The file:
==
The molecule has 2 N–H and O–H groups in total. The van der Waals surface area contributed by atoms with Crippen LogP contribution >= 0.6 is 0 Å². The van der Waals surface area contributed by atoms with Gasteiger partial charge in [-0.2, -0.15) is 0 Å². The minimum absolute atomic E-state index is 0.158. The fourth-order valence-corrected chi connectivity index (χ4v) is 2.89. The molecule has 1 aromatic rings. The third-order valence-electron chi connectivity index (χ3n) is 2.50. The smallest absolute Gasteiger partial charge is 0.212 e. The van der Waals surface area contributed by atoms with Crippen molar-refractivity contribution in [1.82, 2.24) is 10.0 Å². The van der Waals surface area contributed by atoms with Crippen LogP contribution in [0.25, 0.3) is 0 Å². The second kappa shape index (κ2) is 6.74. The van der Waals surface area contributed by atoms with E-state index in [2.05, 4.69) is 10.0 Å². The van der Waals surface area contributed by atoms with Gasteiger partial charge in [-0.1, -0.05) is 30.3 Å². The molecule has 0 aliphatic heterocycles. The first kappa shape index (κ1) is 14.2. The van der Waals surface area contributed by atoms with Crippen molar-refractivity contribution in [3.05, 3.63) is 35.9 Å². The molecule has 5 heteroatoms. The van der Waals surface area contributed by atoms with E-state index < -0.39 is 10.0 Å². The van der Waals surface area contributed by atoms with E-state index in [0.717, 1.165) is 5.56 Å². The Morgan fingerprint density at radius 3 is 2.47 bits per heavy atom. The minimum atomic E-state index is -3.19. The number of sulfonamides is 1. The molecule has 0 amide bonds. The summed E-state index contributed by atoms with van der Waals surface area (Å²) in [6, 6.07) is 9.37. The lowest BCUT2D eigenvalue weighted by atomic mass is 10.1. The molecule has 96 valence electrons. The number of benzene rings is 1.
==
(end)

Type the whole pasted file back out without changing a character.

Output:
The molecule has 2 N–H and O–H groups in total. The van der Waals surface area contributed by atoms with Crippen LogP contribution >= 0.6 is 0 Å². The van der Waals surface area contributed by atoms with Gasteiger partial charge in [-0.2, -0.15) is 0 Å². The minimum absolute atomic E-state index is 0.158. The fourth-order valence-corrected chi connectivity index (χ4v) is 2.89. The molecule has 1 aromatic rings. The third-order valence-electron chi connectivity index (χ3n) is 2.50. The smallest absolute Gasteiger partial charge is 0.212 e. The van der Waals surface area contributed by atoms with Crippen molar-refractivity contribution in [1.82, 2.24) is 10.0 Å². The van der Waals surface area contributed by atoms with Crippen LogP contribution in [0.25, 0.3) is 0 Å². The second kappa shape index (κ2) is 6.74. The van der Waals surface area contributed by atoms with E-state index in [2.05, 4.69) is 10.0 Å². The van der Waals surface area contributed by atoms with Gasteiger partial charge in [-0.1, -0.05) is 30.3 Å². The molecule has 0 aliphatic heterocycles. The first kappa shape index (κ1) is 14.2. The van der Waals surface area contributed by atoms with Crippen molar-refractivity contribution in [3.05, 3.63) is 35.9 Å². The molecule has 5 heteroatoms. The van der Waals surface area contributed by atoms with E-state index < -0.39 is 10.0 Å². The van der Waals surface area contributed by atoms with E-state index in [0.717, 1.165) is 5.56 Å². The Morgan fingerprint density at radius 3 is 2.47 bits per heavy atom. The minimum atomic E-state index is -3.19. The number of sulfonamides is 1. The molecule has 0 amide bonds. The summed E-state index contributed by atoms with van der Waals surface area (Å²) in [6, 6.07) is 9.37. The lowest BCUT2D eigenvalue weighted by atomic mass is 10.1. The molecule has 96 valence electrons. The number of benzene rings is 1.